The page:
Jihadi kickboxer who ‘considered’ attack on Vatican jailed for 6 years in Italy
Competitive kickboxing champion Abderrahim Moutaharrik was handed a six-year jail term while his wife Salma Bencharki was sentenced to five years in prison, according to the AGI news agency.
The couple was arrested along with two other Moroccans in the Lombardy province of Lecco last year during a joint investigation by Italy’s anti-terrorism agency, the General Investigations and Special Operations Division (DIGOS) and special operations group of Italy’s carabinieri police force (ROS).
The two other people snatched in the April raid were also convicted over links to international terrorism. Abderrahmane Khachia and Wafa Koraichi got six and three years plus four mounts of house arrest respectively.
The authorities wiretapped the phones of the kickboxer and his wife and discovered the pair was planning to travel to Syria, along with their children then aged two and four to join IS.
Recorded phone conversations have reportedly indicated that Moutaharrik had allegedly “considered” staging an attack in Italy “with particular attention to the city of Rome” and the Vatican.
The kickboxer’s lawyer, however, denied the accusation after the conviction and said his defendant intended to appeal Milan court’s ruling.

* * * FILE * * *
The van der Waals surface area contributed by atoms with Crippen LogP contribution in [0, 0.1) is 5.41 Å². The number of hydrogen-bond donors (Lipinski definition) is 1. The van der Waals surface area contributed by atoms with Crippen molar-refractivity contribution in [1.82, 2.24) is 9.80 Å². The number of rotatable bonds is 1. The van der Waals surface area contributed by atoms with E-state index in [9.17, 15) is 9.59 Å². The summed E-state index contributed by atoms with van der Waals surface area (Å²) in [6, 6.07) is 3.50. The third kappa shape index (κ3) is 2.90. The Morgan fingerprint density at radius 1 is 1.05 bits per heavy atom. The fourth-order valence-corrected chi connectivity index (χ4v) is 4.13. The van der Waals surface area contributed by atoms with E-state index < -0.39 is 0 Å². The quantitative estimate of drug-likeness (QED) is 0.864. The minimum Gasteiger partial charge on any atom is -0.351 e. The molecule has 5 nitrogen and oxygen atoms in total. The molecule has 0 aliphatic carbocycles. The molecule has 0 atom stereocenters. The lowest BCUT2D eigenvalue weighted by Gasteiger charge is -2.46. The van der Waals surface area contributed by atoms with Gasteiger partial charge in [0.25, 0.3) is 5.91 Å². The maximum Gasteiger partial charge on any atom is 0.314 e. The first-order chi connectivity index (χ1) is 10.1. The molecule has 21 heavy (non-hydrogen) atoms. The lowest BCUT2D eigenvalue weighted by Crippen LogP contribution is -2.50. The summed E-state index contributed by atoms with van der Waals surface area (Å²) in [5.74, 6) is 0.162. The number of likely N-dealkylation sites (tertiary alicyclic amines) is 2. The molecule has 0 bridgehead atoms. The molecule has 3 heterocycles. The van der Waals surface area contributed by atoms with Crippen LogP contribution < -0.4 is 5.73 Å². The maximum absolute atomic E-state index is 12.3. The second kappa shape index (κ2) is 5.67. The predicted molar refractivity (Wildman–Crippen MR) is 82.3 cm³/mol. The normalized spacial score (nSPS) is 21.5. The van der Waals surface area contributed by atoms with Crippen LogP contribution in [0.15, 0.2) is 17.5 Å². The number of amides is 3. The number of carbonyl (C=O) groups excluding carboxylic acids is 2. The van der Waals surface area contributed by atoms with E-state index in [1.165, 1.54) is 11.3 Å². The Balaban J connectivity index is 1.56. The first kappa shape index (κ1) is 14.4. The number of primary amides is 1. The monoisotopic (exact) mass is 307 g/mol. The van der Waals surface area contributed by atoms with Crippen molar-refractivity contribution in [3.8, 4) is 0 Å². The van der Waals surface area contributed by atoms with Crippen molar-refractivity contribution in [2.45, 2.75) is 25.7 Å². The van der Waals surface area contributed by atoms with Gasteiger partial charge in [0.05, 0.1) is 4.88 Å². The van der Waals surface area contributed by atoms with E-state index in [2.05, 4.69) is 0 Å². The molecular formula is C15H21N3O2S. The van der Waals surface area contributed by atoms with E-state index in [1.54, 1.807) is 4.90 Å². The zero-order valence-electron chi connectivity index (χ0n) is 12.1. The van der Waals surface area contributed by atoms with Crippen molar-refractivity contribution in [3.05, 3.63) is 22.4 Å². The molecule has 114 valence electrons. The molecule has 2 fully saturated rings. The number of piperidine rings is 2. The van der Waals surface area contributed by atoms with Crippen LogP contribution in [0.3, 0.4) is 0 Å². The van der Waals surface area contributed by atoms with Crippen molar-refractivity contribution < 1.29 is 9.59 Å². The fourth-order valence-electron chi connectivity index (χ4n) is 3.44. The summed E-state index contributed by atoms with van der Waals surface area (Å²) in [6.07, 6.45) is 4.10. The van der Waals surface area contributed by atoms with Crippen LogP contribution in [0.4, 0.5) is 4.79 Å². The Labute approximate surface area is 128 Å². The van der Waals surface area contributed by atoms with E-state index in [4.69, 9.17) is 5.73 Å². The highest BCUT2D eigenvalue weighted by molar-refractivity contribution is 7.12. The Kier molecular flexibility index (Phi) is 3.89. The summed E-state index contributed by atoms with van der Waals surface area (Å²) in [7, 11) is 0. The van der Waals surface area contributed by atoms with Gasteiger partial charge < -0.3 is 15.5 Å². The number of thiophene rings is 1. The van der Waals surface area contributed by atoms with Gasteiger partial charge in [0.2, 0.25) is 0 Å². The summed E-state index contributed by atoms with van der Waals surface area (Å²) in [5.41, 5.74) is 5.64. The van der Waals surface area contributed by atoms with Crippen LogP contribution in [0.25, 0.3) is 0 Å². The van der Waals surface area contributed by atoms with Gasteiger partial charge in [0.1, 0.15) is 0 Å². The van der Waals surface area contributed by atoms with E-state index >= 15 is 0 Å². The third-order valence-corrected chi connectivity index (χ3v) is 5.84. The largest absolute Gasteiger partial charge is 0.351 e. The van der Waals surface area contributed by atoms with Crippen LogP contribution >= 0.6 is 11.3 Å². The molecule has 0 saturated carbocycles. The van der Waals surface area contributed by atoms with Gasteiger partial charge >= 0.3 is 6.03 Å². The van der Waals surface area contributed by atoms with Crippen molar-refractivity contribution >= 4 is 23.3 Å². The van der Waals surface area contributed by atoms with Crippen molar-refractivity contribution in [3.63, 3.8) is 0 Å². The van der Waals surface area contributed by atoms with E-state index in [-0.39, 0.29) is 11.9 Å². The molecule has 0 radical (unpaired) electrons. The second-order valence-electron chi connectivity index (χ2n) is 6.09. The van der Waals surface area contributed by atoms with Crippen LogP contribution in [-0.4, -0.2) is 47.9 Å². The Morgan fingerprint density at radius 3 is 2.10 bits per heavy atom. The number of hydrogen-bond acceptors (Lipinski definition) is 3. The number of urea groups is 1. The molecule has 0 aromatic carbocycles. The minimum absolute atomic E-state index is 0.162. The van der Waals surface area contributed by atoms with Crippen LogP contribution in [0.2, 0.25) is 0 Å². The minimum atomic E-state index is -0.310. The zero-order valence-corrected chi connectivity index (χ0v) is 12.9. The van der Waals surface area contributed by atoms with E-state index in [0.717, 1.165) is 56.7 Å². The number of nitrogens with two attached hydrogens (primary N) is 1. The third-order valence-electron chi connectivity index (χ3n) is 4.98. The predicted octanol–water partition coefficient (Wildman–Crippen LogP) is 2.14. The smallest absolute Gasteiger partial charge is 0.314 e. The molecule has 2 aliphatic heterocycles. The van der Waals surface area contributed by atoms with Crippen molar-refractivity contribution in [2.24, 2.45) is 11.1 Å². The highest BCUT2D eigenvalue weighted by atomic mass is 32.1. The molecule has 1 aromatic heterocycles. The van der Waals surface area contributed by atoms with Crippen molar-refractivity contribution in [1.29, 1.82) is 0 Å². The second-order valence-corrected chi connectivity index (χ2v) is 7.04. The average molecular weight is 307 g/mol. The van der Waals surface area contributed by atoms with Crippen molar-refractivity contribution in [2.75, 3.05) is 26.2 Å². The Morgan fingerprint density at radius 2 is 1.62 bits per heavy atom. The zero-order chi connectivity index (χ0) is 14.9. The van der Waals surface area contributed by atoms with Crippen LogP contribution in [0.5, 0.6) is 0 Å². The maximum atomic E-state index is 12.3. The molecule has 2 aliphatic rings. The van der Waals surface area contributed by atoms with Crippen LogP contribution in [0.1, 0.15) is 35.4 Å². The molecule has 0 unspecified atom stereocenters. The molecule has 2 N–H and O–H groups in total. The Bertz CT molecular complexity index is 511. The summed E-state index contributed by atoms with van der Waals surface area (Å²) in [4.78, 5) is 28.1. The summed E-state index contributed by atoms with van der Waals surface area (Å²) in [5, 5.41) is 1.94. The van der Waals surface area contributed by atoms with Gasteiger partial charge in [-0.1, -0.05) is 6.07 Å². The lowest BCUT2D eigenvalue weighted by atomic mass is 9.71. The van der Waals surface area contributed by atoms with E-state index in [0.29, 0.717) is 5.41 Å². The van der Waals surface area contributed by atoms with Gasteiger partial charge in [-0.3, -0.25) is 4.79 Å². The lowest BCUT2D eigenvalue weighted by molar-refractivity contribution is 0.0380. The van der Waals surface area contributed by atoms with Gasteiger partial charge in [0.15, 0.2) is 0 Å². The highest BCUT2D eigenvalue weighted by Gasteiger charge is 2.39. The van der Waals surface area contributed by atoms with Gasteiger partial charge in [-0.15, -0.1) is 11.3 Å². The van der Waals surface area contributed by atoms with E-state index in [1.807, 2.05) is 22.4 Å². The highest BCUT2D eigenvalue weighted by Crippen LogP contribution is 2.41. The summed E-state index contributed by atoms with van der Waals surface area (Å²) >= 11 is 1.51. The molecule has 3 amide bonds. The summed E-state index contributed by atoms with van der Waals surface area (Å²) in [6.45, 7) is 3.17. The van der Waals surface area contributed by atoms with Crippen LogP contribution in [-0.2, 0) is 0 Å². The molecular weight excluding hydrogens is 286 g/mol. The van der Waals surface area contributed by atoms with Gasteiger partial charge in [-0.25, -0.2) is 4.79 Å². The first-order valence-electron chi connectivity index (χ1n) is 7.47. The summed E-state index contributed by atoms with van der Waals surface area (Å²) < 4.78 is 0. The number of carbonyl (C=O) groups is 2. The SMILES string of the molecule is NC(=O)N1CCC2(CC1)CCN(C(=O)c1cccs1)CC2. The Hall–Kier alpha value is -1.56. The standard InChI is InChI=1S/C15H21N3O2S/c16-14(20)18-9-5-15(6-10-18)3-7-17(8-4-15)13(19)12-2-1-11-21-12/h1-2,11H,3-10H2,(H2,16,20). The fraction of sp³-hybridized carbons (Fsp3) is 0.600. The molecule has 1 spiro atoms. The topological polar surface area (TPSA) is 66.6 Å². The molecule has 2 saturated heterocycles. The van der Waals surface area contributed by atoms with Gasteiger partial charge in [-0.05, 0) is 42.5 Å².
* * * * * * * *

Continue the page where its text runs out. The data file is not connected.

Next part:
Wafa Koraichi, is a sister of Mohammed Koraichi, who is believed to be an IS fighter and the mastermind behind the alleged atrocities planned by the group. Mohammed Koraichi has reportedly travelled to IS-held areas along with his Italian wife and three children. Their current whereabouts are unknown.
Oussama Khachia, the brother of the other convicted Moroccan, Abderrahmane Khachia, was expelled from Italy early in 2015 for promoting radical Islamic ideas and is believed to have died in Syria last year, according to media reports. Abderrahmane himself planned to join the terrorist group in Syria but was arrested before he could do so.
Italy, as a “Mediterranean gate” country through which refugees and migrants flock to Europe, has faced an alarming jihadist infiltration, which poses a serious threat to its security.
Apart from “home-grown” terrorists, who get radicalized on their own, European countries have over the past two years raised concerns over IS involvement in human trafficking in order to simultaneously get additional funds for terrorist activities and to recruit new members.
IS has been deliberately sending its members and even providing funds for refugees to undertake their journey's to Europe in return for joining the terrorist ranks, according to security analysts.
In 2016, more than 180,000 migrants were illegally smuggled by sea from Africa into Italy in boats, according to the UN refugee agency. Human smuggler rings may have earned up €6 billion in 2015 alone, according to Europol’s estimates.